As our Support Team Manager, Taylor, says, “While these seem like arbitrary questions, they help us identify whether or not an applicant will be happy in our culture. It also lets the applicant know what they are getting into! We have had many interviewees say that once they saw these questions they knew we were a company they were interested in.”

To further determine if the applicant is a cultural fit, we share some of the titles that our support heroes refer to themselves as, and ask them what they would like to be:

  1. Our support team has a pirate, a ranger, a sheriff, a wizard, a ninja, a Jedi, a cowboy, a goddess, a secret agent, a scientist, a gunslinger, a sorceress, a demolition expert, a samurai, a disco diva, a songstress, an mc, and even a mermaid. What would you be and why?

While the first question is a quantitative (close-ended) question type, many of our questions are qualitative (open-ended) so that we can gain more insight into the individual’s personality.

We purposely leave these questions optional, but you can bet that if they do not complete a question they are not likely to be scheduled for an interview. Why? Because we only want individuals who are willing to go above and beyond; if they won’t take the extra step to answer a question on a job application, it is highly likely they will not go the extra step for a customer either.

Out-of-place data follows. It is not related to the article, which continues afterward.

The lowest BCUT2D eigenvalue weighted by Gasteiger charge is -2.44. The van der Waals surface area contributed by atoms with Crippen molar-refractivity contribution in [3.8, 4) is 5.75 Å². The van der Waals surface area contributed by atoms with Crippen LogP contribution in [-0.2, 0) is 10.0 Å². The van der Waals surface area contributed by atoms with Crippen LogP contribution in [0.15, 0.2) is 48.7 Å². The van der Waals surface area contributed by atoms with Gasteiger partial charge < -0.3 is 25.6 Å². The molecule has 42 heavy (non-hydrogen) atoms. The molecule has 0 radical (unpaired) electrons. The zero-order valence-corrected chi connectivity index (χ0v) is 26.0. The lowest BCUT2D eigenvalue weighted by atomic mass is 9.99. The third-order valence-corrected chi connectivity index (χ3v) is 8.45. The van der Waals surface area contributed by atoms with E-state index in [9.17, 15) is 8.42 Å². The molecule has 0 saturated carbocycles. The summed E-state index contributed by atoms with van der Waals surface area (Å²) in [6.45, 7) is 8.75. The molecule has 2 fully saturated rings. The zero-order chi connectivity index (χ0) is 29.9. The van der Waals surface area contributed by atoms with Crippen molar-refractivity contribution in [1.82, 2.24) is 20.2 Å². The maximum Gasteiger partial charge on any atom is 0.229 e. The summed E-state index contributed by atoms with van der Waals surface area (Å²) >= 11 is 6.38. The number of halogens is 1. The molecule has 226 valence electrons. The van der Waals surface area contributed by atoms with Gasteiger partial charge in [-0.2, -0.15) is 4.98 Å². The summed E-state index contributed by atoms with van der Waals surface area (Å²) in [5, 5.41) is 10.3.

Does This Candidate Have What It Takes?

We look for problem solvers who are empathetic and have a servant’s heart.

To test the applicant’s customer service instincts we present them with several tricky customer scenarios and ask them to reply as if they were responding to the customer. This show us whether they are willing to do some research.

Here is an example:

  1. A customer asks if there is anyway a survey taker can edit his or her response. What would you tell them and how did you get the answer?
  2. Reply to a customer who was double-charged last month.